Fred

sabianq
2010-Mar-14, 12:33 AM
as a planets orbit gets closer to its parent star the year gets shorter..

sabianq
2010-Mar-14, 12:38 AM
I do hope you're joking. In the past, the day was less than 24 hours long, therefore it took more days to fill one year. The year was the same length in, say, hours as it is today (or as near as makes no difference), but the day had fewer hours. Thus, more days were required to make a year.

Fred

the length of a day it the time it takes to spin on its axis and the year it the time it takes to orbit the star..

the langth of the day and the year are not connected to each other..

EDG
2010-Mar-14, 12:43 AM
the length of a day it the time it takes to spin on its axis and the year it the time it takes to orbit the star..

the langth of the day and the year are not connected to each other..

I think you're completely misunderstanding what I'm saying.


It currently takes about 365.25 days for the Earth to orbit the sun.

A few hundred million years ago, during the Devonian period on Earth, it took about 400 days for the Earth to orbit the sun. But that wasn't because the Earth's orbit was bigger, it was because the length of the day back then wasn't about 24 hours - it was about 21.9 hours. This is because tidal interaction with the moon is slowing down the earth's rotation over time (therefore, day length was shorter in the past). Therefore, there were more days in a year back then than there are now, even though the actual chronological length of the year (as measured in seconds or hours or minutes) wasn't longer.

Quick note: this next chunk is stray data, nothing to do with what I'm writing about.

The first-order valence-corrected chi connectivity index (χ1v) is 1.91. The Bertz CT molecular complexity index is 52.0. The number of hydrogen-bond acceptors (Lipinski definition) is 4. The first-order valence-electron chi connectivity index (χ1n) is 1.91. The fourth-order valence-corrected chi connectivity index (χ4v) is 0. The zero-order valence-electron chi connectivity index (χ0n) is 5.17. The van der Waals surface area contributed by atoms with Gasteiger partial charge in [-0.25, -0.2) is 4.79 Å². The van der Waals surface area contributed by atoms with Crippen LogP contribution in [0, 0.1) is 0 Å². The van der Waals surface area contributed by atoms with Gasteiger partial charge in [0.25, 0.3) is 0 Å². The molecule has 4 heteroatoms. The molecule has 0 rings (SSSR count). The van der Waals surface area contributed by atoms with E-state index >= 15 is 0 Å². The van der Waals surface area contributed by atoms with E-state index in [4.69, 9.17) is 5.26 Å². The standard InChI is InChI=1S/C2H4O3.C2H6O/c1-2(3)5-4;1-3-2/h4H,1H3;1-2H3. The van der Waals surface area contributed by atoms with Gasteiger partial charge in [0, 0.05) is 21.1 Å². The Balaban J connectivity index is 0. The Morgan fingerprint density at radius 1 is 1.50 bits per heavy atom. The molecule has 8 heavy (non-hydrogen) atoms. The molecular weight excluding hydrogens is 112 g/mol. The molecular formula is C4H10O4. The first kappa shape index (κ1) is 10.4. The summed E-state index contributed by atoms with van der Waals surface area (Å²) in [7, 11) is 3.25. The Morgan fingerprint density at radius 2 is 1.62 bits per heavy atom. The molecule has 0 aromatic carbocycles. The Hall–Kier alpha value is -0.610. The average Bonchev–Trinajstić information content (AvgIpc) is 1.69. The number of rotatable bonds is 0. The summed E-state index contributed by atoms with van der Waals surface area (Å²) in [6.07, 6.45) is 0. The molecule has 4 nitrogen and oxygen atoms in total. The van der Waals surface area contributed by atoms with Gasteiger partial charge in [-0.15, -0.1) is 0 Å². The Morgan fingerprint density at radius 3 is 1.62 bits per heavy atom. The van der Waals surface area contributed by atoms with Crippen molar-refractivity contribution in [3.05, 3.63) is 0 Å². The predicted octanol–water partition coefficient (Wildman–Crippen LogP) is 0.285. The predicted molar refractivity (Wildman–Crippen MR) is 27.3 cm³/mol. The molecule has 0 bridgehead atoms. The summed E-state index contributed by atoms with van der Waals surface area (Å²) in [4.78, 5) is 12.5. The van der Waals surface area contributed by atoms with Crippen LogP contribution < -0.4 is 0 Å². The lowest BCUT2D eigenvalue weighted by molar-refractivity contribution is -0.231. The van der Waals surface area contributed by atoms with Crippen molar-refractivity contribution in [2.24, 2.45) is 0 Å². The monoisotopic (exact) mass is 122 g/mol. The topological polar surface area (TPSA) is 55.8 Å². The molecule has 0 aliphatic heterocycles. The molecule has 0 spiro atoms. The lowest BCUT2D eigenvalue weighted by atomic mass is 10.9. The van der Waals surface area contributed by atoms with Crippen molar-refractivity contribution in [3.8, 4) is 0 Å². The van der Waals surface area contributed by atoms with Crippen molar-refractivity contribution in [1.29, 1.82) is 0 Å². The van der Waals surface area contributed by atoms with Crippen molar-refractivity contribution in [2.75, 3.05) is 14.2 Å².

You have to be careful when talking about "days", because they're not fixed in length (over geological time). The answer to "have there ever been more days in a year?" is "yes", but it's not because the year has actually been longer in the past - it's because the days were shorter. The number of 24 hour days are the same, but the earth wasn't rotating once every 24 hours back then.

Nowhere Man
2010-Mar-14, 12:51 AM
Oh, dear, you're not joking. Think about it. I specified that the year measured in hours has been the same length* for quite some time -- for a few billion years, at least. The length of the day in hours has changed, gotten longer, over that period. Thus, by the wonder of long division, more days per year back in the "good old days."

edit to add: *Assuming that one defines the hour as 3600 seconds, and not 1/24 of a solar day.

Fred

loglo
2010-Mar-14, 12:53 AM
Getting back to the OP, does anyone know how the glancing blow received by the Earth during the creation of the Moon is supposed to have affected the orbit? Since a Mars sized mass was added to the system as well as some inertia I would guess that some change in orbit would have occurred. I can't see any other mechanism to change the orbit after the Moon was formed.

Van Rijn
2010-Mar-14, 12:55 AM